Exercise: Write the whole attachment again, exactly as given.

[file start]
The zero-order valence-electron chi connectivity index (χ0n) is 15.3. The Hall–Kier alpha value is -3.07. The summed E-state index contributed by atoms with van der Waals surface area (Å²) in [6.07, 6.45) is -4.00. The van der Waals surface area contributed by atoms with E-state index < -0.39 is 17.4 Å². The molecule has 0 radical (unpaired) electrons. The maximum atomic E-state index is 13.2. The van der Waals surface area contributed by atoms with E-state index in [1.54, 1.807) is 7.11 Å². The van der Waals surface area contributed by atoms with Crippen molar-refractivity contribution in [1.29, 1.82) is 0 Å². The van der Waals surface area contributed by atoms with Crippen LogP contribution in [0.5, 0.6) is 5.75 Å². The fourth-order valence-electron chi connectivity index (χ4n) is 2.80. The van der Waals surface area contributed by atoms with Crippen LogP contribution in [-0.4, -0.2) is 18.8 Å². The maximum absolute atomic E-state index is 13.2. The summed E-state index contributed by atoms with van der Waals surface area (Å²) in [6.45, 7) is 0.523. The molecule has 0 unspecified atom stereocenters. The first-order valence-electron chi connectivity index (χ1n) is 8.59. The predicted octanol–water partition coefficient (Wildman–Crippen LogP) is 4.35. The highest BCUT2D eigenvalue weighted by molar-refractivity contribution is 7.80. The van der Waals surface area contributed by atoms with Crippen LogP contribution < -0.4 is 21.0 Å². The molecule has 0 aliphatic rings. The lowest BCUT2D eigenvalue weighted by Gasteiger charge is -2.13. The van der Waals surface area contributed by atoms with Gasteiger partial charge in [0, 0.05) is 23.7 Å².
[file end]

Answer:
The zero-order valence-electron chi connectivity index (χ0n) is 15.3. The Hall–Kier alpha value is -3.07. The summed E-state index contributed by atoms with van der Waals surface area (Å²) in [6.07, 6.45) is -4.00. The van der Waals surface area contributed by atoms with E-state index < -0.39 is 17.4 Å². The molecule has 0 radical (unpaired) electrons. The maximum atomic E-state index is 13.2. The van der Waals surface area contributed by atoms with E-state index in [1.54, 1.807) is 7.11 Å². The van der Waals surface area contributed by atoms with Crippen molar-refractivity contribution in [1.29, 1.82) is 0 Å². The van der Waals surface area contributed by atoms with Crippen LogP contribution in [0.5, 0.6) is 5.75 Å². The fourth-order valence-electron chi connectivity index (χ4n) is 2.80. The van der Waals surface area contributed by atoms with Crippen LogP contribution in [-0.4, -0.2) is 18.8 Å². The maximum absolute atomic E-state index is 13.2. The summed E-state index contributed by atoms with van der Waals surface area (Å²) in [6.45, 7) is 0.523. The molecule has 0 unspecified atom stereocenters. The first-order valence-electron chi connectivity index (χ1n) is 8.59. The predicted octanol–water partition coefficient (Wildman–Crippen LogP) is 4.35. The highest BCUT2D eigenvalue weighted by molar-refractivity contribution is 7.80. The van der Waals surface area contributed by atoms with Crippen LogP contribution < -0.4 is 21.0 Å². The molecule has 0 aliphatic rings. The lowest BCUT2D eigenvalue weighted by Gasteiger charge is -2.13. The van der Waals surface area contributed by atoms with Gasteiger partial charge in [0, 0.05) is 23.7 Å².